Global Health Expert Lists Challenges Facing Schools During COVID-19

By Kathryn Luft & Christian Mendoza

Will your school welcome students back to campus this fall? Or will COVID-19 require more virtual learning? The answer depends on how well your community has responded to the pandemic.

According to global health expert and Harvard professor, Dr. Ashish Jha, communities that have successfully managed the spread of COVID-19 can welcome students back to school with safety guidelines. But in communities where the virus is still spreading rapidly, students are better off learning from home.

“We’ve got to make sure that the level of virus in the community is not very substantial,” Dr. Jha said in a Salmon Exclusive Interview. “There’s a lot of work that schools need to do to get there, but…if your community gets the virus under pretty good control, then yeah, I think we can make it relatively safe for kids to get back.”

Many schools plan to reopen with social distancing by having fewer students in classrooms. Some will also require students to wear masks, and according to Dr. Jha, there aren’t many effective substitutes for slowing the spread.

“I think we now have…very good scientific evidence that masks really help a lot,” Dr. Jha said. 

But what if a student struggles to wear a mask for a long period of time? 

“We should try to figure out why you can’t wear one: Is it something about fitting? Is it something that may be causing some irritation? – and try to solve that problem,” he added. “It does help a lot if you’re in a well-ventilated place, if you’re in a room which has good airflow, let’s say the windows are open, all of that will help if one person cannot wear a mask.” 

Having school virtually lowers the risk of students getting sick, but Dr. Jha acknowledged that not being in school has negative consequences.

“We send you to school not just because it is important for your social development, but it is also good for your mental development and mental health and learning,” he said, “but there are some communities in America where the outbreak is so bad that despite the cost of keeping kids at home, it is just not safe to get kids back to school.”

Schools will face the challenge of determining if COVID-19 cases show up. Schools have long been hosts for spreading viruses such as influenza. It will be difficult to determine what is and isn’t COVID-19, especially in the flu season, Dr. Jha said.

“It’s very important [to get the flu vaccine] this year….because we want to keep the levels of flu in the community as low as possible,” he said. “So imagine a kid gets sick, isn’t feeling well, has a fever, gets a flu test, and is negative. What do we do?”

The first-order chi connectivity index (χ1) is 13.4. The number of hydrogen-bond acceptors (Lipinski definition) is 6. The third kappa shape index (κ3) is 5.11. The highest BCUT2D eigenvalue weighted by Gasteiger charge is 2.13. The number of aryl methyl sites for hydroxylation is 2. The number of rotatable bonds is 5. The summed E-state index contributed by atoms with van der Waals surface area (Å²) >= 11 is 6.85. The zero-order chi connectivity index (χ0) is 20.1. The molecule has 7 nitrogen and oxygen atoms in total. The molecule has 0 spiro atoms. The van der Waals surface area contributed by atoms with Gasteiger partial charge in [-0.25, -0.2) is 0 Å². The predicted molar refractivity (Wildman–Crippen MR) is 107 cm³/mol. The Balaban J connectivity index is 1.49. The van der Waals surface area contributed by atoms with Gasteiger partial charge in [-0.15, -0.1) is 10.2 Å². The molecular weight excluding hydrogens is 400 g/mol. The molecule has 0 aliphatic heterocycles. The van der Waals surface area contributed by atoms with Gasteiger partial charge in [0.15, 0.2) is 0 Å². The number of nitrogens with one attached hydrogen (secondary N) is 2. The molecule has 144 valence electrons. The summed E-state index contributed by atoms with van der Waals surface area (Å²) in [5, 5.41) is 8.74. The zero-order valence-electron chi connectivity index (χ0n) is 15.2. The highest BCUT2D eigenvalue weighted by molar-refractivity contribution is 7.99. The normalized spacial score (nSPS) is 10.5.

Another challenge for schools will be dealing with asymptomatic spread, which means an infected person who has no symptoms gets other people sick.

According to Dr. Jha, there is no easy answer. He said as many as 20 percent of those who get COVID-19 have no or very mild symptoms. Around 60 to 70 percent of infected people develop moderate symptoms, which include a fever, cough, and sore throat. The remaining 10 to 20 percent will have very severe symptoms, which may result in hospitalizations and possibly deaths.

“I don’t know any virus that has such an incredibly broad range of effects,” he said.

Dr. Jha believes that having adequate testing is crucial, but tests will have to be plentiful, cheap, and quick in order to truly make schools safe. He said the United States has done nearly enough with testing.

“Imagine that there was a cheap and easy test that you can test everybody 2-3 times a week,” Dr. Jha said. “We just haven’t built the kind of testing we need to make America safe, open up our economy, and get our kids back to school. And it frustrates me because we have lots of great scientists and business people and companies that do this. We just haven’t done it and that bothers me.”

Dr. Jha warned about the way misinformation spreads on social media and the internet. He said that it is important to trust experts such as Dr. Anthony Fauci, the nation’s leading infectious disease expert, instead of people who have little experience in public health. Some people have used misinformation to downplay the severity of the pandemic, and that leads to people being less cautious.

“It is hard for most people to know who to trust and who not to,” Dr. Jha said. “And I’ve always said, look at people who have worked on these issues for a long time…who have real expertise.”

Despite these challenges, Dr. Jha is optimistic that science will prevail. He said accelerated vaccine trials around the world are producing positive results. “I am very optimistic that sometime in 2021, there won’t just be one vaccine, but multiple vaccines, and that they will work in preventing severe infection and be safe,” he said. 

Young people may also benefit from an effective vaccine, he said.  “I’m hopeful that the vaccine will be tested in kids and that will give us direct evidence of whether the vaccine works in kids or not,” he added. 

Although Dr. Jha admires Dr. Fauci’s experience, he was not overly impressed by the expert’s first pitch attempt for Major League Baseball’s 2020 Opening Game between the Yankees and Nationals on July 23, which bounced very short and far off target.

“This is not meant to throw any shade on the greatest infectious disease doctor in the world…who is brilliant, but his pitches could use a little improvement,” he said. 

He also said that he is confident he could throw the ball over the plate and into the catcher’s glove if given the same opportunity at a Pirates game.

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